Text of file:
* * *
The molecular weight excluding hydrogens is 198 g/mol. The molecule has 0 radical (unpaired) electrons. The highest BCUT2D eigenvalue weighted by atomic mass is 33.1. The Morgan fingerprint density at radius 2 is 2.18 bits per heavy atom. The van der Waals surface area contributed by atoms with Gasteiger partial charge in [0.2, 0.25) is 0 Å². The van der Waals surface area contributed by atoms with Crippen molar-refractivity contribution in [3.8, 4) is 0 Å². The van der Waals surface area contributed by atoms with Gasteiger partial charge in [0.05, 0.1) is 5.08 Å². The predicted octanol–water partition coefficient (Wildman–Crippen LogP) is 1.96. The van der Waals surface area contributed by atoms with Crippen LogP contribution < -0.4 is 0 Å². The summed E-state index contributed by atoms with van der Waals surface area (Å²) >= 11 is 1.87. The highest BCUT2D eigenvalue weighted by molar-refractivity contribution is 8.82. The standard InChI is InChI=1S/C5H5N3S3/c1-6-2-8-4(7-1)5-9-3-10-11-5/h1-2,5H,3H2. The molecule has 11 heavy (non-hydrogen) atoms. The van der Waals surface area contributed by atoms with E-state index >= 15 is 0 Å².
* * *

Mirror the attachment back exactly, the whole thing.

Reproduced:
The molecular weight excluding hydrogens is 198 g/mol. The molecule has 0 radical (unpaired) electrons. The highest BCUT2D eigenvalue weighted by atomic mass is 33.1. The Morgan fingerprint density at radius 2 is 2.18 bits per heavy atom. The van der Waals surface area contributed by atoms with Gasteiger partial charge in [0.2, 0.25) is 0 Å². The van der Waals surface area contributed by atoms with Crippen molar-refractivity contribution in [3.8, 4) is 0 Å². The van der Waals surface area contributed by atoms with Gasteiger partial charge in [0.05, 0.1) is 5.08 Å². The predicted octanol–water partition coefficient (Wildman–Crippen LogP) is 1.96. The van der Waals surface area contributed by atoms with Crippen LogP contribution < -0.4 is 0 Å². The summed E-state index contributed by atoms with van der Waals surface area (Å²) >= 11 is 1.87. The highest BCUT2D eigenvalue weighted by molar-refractivity contribution is 8.82. The standard InChI is InChI=1S/C5H5N3S3/c1-6-2-8-4(7-1)5-9-3-10-11-5/h1-2,5H,3H2. The molecule has 11 heavy (non-hydrogen) atoms. The van der Waals surface area contributed by atoms with E-state index >= 15 is 0 Å².